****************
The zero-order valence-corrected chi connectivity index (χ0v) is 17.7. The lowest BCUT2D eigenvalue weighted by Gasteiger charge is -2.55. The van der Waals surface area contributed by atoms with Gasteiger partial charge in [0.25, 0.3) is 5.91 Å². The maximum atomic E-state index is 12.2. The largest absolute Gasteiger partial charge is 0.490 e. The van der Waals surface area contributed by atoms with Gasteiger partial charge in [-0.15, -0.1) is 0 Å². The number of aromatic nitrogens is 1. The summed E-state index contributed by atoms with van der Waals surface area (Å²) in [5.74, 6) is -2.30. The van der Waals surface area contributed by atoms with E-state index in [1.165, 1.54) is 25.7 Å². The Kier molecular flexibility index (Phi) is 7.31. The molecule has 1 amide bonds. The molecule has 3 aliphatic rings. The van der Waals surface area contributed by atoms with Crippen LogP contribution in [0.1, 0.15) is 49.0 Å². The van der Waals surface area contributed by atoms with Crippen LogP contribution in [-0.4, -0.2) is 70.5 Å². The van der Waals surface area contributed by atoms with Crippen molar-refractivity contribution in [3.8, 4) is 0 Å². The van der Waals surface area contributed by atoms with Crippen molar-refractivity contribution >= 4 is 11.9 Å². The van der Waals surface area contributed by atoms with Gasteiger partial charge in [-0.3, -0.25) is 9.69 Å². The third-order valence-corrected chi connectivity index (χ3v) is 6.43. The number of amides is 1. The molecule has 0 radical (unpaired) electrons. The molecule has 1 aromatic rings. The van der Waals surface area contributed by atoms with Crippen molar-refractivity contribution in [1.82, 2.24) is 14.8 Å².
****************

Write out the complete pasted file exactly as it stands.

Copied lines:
The zero-order valence-corrected chi connectivity index (χ0v) is 17.7. The lowest BCUT2D eigenvalue weighted by Gasteiger charge is -2.55. The van der Waals surface area contributed by atoms with Gasteiger partial charge in [0.25, 0.3) is 5.91 Å². The maximum atomic E-state index is 12.2. The largest absolute Gasteiger partial charge is 0.490 e. The van der Waals surface area contributed by atoms with Gasteiger partial charge in [-0.15, -0.1) is 0 Å². The number of aromatic nitrogens is 1. The summed E-state index contributed by atoms with van der Waals surface area (Å²) in [5.74, 6) is -2.30. The van der Waals surface area contributed by atoms with E-state index in [1.165, 1.54) is 25.7 Å². The Kier molecular flexibility index (Phi) is 7.31. The molecule has 1 amide bonds. The molecule has 3 aliphatic rings. The van der Waals surface area contributed by atoms with Crippen LogP contribution in [0.1, 0.15) is 49.0 Å². The van der Waals surface area contributed by atoms with Crippen LogP contribution in [-0.4, -0.2) is 70.5 Å². The van der Waals surface area contributed by atoms with Crippen molar-refractivity contribution in [3.8, 4) is 0 Å². The van der Waals surface area contributed by atoms with Crippen molar-refractivity contribution >= 4 is 11.9 Å². The van der Waals surface area contributed by atoms with Gasteiger partial charge in [-0.3, -0.25) is 9.69 Å². The third-order valence-corrected chi connectivity index (χ3v) is 6.43. The number of amides is 1. The molecule has 0 radical (unpaired) electrons. The molecule has 1 aromatic rings. The van der Waals surface area contributed by atoms with Crippen molar-refractivity contribution in [1.82, 2.24) is 14.8 Å².